Over time I’d like to build up momentum, but I’m talking over several months. The main thing for me is that I finish my race in the summer, and if I’m one of the last people to cross the line, that’s okay. When I’ve done Park Run, I’m usually in the final group of people to finish. My ego is humbled, but because of the endorphins released during exercise, the high I’m on overrides it.
So yes, you can go for that run if you’re getting an itch to do it, and no you don’t have to finish it in under a certain number of minutes, or go for a fixed number of miles. Every run you do is valid, and I’m learning this everytime I choose to go slower.

How to train for a 10k as a slow runner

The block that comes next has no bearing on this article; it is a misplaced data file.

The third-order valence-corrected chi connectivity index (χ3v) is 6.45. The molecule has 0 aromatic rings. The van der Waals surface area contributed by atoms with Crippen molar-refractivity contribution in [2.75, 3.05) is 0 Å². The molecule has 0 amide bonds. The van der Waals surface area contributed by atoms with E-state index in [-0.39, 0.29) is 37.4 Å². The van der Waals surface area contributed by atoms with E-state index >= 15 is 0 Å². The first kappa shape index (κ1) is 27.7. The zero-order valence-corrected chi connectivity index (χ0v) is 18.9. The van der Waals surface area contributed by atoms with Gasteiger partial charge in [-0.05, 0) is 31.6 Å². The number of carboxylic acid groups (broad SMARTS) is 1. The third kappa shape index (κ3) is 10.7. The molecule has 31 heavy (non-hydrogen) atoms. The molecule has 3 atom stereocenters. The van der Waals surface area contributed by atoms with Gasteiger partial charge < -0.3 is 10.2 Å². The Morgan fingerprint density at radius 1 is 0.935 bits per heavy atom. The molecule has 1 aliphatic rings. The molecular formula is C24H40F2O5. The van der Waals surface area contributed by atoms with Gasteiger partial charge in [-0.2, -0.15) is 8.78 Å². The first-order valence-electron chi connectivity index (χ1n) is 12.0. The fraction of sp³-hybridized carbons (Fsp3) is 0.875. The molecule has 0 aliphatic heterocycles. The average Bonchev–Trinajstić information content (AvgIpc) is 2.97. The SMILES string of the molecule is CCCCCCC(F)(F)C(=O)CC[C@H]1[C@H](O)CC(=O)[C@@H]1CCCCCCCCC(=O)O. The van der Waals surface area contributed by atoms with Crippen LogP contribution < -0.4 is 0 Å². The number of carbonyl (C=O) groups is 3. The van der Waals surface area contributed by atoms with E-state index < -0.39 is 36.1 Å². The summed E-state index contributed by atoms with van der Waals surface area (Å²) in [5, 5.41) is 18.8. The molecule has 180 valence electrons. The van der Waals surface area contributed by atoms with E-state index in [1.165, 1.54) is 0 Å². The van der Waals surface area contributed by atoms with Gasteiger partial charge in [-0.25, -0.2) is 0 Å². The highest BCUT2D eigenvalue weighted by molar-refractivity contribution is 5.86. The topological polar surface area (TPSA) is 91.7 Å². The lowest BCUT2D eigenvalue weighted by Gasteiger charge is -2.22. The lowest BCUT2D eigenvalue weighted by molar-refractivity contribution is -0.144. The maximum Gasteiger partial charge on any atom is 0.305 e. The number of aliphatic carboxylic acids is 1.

Karen Guttridge, PT for ASICS, says slow running is good for allowing the body time to adapt to the stress running puts on it. If you need any convincing, she says there’s lots of benefits to training this way. “Tendons, ligaments, joints, and bones adapt best when challenged gradually rather than being overloaded by speed,” she tells Refinery29. “Similarly your heart, lungs and muscles respond best to a slow approach, gradually getting stronger and more efficient. Mitochondria are little powerhouses that live in your muscle cells. They convert the fuel into energy for your muscles to use. Long-slow runs increase the size and number of mitochondria. Slow running allows you to build endurance whilst reducing your risk of injury due to the lowered intensity.” Not only that, mentally you’ll practise having more patience too, she adds.